The She-TV Guests: Wilt Chamberlain, Estelle Getty, Teri Garr, George Hamilton, Al Franken.
Despite being backed by such TV industry big guns as the Carsey-Werner company and George Schlatter, “She-TV” fails to bring anything new to the party and is likely to send guests home early. Billed as exploring the female point of view, a promising (not to mention politically correct) premise, the show fails to score on any level.
ABC has given it a six-order deal and the coveted timeslot usually occupied by “NYPD Blue.” Clearly, much is expected from “She-TV,” given the production lineage and the lengthy list of writers on the series; exec producers Bonnie and Terry Turner co-wrote Par’s “Wayne’s World,” and wrote for “Saturday Night Live.”
But this one-hour debut contains a dearth of original material, which purports to focus on how women interpret a set of facts differently than men.
Clearly designed to supplement the female point of view offered by such series as “Roseanne” and “Sisters,””She-TV” is a strictly homogenized, play-in-Peoria offering that has none of the biting wit or incisive social commentary that it promises.
The limited range of targets for satire is demonstrated by the slow-moving freeway pursuit of O.J. Simpson as a backdrop for a Ford commercial, and a pair of Brits discussing flatulence.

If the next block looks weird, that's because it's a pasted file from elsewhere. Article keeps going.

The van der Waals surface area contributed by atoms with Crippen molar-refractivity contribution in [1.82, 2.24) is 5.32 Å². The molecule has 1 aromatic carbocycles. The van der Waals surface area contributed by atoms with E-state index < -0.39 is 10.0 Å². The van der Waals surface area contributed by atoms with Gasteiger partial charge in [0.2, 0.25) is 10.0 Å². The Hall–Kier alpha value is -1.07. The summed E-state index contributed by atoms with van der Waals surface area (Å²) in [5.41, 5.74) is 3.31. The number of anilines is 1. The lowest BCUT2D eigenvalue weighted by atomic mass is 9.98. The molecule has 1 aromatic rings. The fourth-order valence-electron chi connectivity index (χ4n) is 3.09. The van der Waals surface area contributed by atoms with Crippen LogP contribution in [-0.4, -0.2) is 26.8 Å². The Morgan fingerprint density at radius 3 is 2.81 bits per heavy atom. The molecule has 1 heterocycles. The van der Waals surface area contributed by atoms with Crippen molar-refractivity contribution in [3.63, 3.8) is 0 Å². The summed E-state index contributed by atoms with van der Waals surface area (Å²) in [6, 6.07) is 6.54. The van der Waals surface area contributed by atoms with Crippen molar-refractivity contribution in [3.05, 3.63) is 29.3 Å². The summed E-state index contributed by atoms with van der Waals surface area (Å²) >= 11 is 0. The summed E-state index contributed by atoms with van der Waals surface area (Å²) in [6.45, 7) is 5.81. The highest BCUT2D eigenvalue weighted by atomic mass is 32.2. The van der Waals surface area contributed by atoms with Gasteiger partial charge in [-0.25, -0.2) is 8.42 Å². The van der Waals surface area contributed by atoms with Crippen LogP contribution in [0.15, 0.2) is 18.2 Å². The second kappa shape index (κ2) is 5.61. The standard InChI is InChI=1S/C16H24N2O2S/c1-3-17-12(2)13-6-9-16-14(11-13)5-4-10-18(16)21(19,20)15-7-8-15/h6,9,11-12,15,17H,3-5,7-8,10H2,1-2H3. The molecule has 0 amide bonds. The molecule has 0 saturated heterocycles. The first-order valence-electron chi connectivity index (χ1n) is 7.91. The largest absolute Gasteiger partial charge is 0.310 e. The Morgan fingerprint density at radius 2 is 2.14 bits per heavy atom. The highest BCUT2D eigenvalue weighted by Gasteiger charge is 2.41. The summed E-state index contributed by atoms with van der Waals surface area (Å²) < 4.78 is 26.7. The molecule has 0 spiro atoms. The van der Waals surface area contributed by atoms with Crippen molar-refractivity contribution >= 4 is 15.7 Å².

But a sweetened laugh track and exaggerated movements by the show’s cast often take center stage in the sketches rather than the efforts of the scribes.
While most of the cast members are refugees from the nation’s stand-up circuit, including
improv troupes Groundlings and Canada’s Second City, their skills, as demonstrated here, seem mostly unremarkable.
Cast standouts include Simbi Khali (a one-two punch combo of Whoopi Goldberg meets Phylicia Rashad) and Nick Bakay, whose impeccable timing and delivery is reminiscent of “SCTV” alumnus Dave Thomas.
Director Joel Paley keeps the action brisk, and apparently has the cast sufficiently fired up — or drinking lots of coffee — so that almost everything comes off as over the top.
The use of MTV-esque camera angles gives the program a sense of urgency, which helps the otherwise lethargic bits.